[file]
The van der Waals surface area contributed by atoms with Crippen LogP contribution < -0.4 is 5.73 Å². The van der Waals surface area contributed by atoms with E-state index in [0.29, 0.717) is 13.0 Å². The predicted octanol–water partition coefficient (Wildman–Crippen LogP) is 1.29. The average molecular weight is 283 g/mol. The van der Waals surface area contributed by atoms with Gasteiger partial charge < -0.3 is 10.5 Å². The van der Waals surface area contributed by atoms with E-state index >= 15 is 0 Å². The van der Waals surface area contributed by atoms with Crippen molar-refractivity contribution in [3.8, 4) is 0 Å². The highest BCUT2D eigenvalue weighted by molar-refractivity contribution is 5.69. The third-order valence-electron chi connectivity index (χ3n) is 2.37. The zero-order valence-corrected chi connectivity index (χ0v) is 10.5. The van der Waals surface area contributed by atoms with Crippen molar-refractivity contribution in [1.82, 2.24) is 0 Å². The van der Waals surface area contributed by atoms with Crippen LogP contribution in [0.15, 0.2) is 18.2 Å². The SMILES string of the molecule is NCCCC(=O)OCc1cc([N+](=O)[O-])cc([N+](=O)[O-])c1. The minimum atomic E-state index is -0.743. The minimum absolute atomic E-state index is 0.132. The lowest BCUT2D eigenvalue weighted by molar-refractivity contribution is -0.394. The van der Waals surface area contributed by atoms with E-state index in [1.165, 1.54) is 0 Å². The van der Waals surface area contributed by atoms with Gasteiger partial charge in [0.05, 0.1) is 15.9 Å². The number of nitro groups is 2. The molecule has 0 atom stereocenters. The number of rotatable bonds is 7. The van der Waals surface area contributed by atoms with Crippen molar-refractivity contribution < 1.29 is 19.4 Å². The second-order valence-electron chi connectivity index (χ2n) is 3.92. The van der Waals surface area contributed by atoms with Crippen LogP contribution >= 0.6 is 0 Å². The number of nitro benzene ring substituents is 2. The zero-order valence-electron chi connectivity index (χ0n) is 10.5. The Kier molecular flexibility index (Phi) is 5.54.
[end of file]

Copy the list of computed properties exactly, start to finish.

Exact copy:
The van der Waals surface area contributed by atoms with Crippen LogP contribution < -0.4 is 5.73 Å². The van der Waals surface area contributed by atoms with E-state index in [0.29, 0.717) is 13.0 Å². The predicted octanol–water partition coefficient (Wildman–Crippen LogP) is 1.29. The average molecular weight is 283 g/mol. The van der Waals surface area contributed by atoms with Gasteiger partial charge < -0.3 is 10.5 Å². The van der Waals surface area contributed by atoms with E-state index >= 15 is 0 Å². The van der Waals surface area contributed by atoms with Crippen molar-refractivity contribution in [3.8, 4) is 0 Å². The highest BCUT2D eigenvalue weighted by molar-refractivity contribution is 5.69. The third-order valence-electron chi connectivity index (χ3n) is 2.37. The zero-order valence-corrected chi connectivity index (χ0v) is 10.5. The van der Waals surface area contributed by atoms with Crippen molar-refractivity contribution in [1.82, 2.24) is 0 Å². The van der Waals surface area contributed by atoms with Crippen LogP contribution in [0.15, 0.2) is 18.2 Å². The SMILES string of the molecule is NCCCC(=O)OCc1cc([N+](=O)[O-])cc([N+](=O)[O-])c1. The minimum atomic E-state index is -0.743. The minimum absolute atomic E-state index is 0.132. The lowest BCUT2D eigenvalue weighted by molar-refractivity contribution is -0.394. The van der Waals surface area contributed by atoms with E-state index in [1.165, 1.54) is 0 Å². The van der Waals surface area contributed by atoms with Gasteiger partial charge in [0.05, 0.1) is 15.9 Å². The number of nitro groups is 2. The molecule has 0 atom stereocenters. The number of rotatable bonds is 7. The van der Waals surface area contributed by atoms with Crippen molar-refractivity contribution < 1.29 is 19.4 Å². The second-order valence-electron chi connectivity index (χ2n) is 3.92. The van der Waals surface area contributed by atoms with Crippen LogP contribution >= 0.6 is 0 Å². The number of nitro benzene ring substituents is 2. The zero-order valence-electron chi connectivity index (χ0n) is 10.5. The Kier molecular flexibility index (Phi) is 5.54.